Serious Eats: Recipes
Beef Short Rib Rendang
Learn more about how to make rendangs here.
When I dined at Fatty Crab, my favorite dish by far was the Beef Short Rib Rendang. Meltingly tender, deboned chunks for beef short ribs were nestled in a creamy, sweet, and spicy coconut sauce. Finally, there were tiny bits of coconut—dried yet tender at the same time—that coated the morsels of meat for an incredible textural contrast. It turns out that the bits of coconut were kerisik: fresh coconut that's been grated, toasted, then lightly pounded. (For instructions on how to make your own kerisik, click here.)
The next day, I asked chef Zach Pelaccio for his beef rendang recipe, and he happily obliged with not only the recipe, but also a few nuggets of wisdom about coconut milk:
According to Zak:
Coconut milk: It's creamy and delicious...fatty and frothy...
And, most often in our dear temperate climate, we get it out of a can. Sad, but true. Unless you have a great source for impeccably fresh coconuts, producing milk of sufficient volume is a challenge. It is also a huge labor drain as the process of cleaning the mature coconut prior to grating it and pressing it the same as for kerisik. You peel the coconut and then purée it with hot water and press it through a sieve lined with cheese cloth. Use about 1 cup of water per coconut. After the first pressing, add another cup of hot water and press again. The two pressing can be mixed together and used as standard coconut milk.
Be sure, however, that you smell each coconut you crack to ensure it is not sour. I have found that of the fresh, mature coconuts I have purchased in New York, 1 out of 4 are sour. And, just in case you were wondering, you cannot use the young, green coconuts to produce coconut milk—but you can drink the water, and, for a real good time, mix the water with a little rum and lime juice. Yeah girl, tropical flavor.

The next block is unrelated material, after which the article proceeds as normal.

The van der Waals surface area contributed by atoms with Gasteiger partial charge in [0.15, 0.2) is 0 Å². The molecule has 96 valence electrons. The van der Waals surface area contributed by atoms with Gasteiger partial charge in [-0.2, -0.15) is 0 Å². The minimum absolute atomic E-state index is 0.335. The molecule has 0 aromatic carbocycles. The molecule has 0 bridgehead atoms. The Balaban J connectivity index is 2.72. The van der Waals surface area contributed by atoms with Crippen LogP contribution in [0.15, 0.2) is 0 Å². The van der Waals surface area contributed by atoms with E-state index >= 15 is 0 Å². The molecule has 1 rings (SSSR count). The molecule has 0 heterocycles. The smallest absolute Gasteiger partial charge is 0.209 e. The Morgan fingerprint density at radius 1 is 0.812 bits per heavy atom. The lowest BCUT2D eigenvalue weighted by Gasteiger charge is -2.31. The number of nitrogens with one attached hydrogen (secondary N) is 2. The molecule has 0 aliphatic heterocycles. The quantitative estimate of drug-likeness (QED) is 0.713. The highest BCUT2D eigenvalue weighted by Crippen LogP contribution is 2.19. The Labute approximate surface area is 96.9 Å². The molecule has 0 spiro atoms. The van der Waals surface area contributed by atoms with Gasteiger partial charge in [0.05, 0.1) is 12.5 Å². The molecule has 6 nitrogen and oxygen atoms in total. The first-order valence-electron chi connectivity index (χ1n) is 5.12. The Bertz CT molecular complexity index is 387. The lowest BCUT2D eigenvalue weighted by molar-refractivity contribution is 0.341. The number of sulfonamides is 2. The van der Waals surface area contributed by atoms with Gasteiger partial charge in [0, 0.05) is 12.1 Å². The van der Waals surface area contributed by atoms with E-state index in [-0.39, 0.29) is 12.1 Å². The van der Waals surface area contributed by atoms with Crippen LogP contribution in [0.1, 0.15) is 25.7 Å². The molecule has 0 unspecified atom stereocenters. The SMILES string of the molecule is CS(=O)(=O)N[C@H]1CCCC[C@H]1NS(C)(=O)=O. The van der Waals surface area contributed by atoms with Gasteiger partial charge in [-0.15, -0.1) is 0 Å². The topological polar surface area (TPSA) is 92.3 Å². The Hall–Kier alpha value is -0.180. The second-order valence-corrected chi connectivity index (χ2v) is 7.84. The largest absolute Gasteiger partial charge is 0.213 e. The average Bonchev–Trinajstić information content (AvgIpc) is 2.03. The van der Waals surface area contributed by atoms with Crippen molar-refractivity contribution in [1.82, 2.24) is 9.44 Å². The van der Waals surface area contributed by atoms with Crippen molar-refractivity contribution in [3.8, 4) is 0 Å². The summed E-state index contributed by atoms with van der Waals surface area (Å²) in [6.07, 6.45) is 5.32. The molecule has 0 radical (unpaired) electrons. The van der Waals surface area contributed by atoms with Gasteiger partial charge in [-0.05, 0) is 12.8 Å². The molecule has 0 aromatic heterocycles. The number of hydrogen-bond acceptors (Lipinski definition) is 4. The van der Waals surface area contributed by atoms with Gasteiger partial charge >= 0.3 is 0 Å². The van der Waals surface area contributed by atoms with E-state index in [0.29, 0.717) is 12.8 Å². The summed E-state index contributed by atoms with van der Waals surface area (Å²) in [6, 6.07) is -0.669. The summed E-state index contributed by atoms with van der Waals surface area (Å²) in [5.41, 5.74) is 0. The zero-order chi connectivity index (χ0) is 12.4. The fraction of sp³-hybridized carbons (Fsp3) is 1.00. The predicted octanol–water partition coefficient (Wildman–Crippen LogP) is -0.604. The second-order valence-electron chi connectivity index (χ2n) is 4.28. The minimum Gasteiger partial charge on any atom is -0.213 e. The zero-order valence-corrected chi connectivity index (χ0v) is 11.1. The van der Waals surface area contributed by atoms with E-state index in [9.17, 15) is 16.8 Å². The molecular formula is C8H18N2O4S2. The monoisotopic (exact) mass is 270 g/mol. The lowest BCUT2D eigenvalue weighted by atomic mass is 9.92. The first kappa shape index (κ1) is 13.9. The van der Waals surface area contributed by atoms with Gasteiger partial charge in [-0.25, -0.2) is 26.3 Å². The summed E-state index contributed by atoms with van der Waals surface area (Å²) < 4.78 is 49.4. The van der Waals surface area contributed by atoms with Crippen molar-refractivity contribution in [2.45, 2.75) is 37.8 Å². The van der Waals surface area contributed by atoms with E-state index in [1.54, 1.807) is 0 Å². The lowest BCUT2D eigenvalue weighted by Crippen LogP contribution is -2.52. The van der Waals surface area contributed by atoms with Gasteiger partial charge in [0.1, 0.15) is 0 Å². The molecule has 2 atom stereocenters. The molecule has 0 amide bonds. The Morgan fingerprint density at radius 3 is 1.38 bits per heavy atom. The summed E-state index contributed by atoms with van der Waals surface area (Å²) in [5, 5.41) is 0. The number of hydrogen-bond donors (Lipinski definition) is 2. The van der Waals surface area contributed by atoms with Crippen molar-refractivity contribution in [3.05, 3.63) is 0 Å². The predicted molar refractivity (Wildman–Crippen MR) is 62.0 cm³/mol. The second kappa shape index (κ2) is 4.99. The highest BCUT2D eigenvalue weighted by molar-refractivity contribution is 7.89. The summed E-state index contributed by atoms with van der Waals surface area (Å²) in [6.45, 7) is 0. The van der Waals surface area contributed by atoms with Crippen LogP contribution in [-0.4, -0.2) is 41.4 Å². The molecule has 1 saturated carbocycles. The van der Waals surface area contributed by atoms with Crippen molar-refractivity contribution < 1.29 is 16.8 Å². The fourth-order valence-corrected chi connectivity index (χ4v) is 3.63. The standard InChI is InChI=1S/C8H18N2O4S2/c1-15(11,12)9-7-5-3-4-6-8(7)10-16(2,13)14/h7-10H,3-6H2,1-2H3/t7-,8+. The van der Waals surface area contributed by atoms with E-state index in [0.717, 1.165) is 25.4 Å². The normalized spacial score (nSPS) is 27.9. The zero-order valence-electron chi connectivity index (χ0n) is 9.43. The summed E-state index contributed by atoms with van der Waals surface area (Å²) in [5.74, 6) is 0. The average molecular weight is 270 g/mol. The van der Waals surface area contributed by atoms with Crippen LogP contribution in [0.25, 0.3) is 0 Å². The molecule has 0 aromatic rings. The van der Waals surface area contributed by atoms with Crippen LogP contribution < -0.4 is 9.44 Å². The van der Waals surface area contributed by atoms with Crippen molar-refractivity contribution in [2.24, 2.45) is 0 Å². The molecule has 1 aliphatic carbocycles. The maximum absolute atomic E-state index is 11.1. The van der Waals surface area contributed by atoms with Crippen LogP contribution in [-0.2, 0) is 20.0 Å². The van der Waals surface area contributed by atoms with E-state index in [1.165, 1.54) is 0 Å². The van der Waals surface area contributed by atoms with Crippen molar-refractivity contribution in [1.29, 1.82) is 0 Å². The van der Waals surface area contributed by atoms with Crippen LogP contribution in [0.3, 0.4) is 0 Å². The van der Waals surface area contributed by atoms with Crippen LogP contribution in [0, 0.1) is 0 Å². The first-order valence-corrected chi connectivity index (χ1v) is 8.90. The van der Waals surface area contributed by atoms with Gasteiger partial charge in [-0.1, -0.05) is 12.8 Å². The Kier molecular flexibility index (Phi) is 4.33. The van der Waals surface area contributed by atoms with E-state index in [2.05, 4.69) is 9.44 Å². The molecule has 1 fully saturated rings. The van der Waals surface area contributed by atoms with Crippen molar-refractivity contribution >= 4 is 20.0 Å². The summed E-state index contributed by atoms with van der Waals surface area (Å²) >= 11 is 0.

I have found the best canned brand of coconut milk to be Arroy-D from Thailand. Chaokoh is a quality brand as well. We use Arroy-D at Fatty Crab.
As you'll notice, Zak's method forgoes the final browning stage of rendangs, in which the liquid is reduced to next to nothing while the meat gets browned in the remaining coconut oil. Instead, the meat is served with a partially reduced coconut sauce, oily yet still creamy, which is enriched with the kerisik at the end. The bits of coconut soak up much of the remaining oil, providing each bite of beef with a accompanying burst of fatty coconut bliss.
Note: Here's a description of assam/asam gelugor, which appears in the recipe below, from Cradle of Flavor:
This sour-tasting, apple sized, yellow fruit, native to Malaysia, is rarely eaten raw. Instead, it is thinly sliced—skin, core, seeds, and all—then left to dry in the sun. The leathery dried slices are about 2 inches wide, brown to dark brown, and have an earthy, slightly fermented aroma. They add tartness to soups, curries, braises, and stews. [...] Nyonya cooks prize asam gelugor for the way it balances the natural sweetness of dishes containing coconut milk. I like it for its appealingly smoky-sour taste, which is is similar to tamarind but more assertively tart...
Imported from Malaysia or Thailand, it's sold in plastic bags labeled asam, assam, or dried tamarind slices. Though it's similarly used, the gelugor fruit is botanically unrelated to tamarind.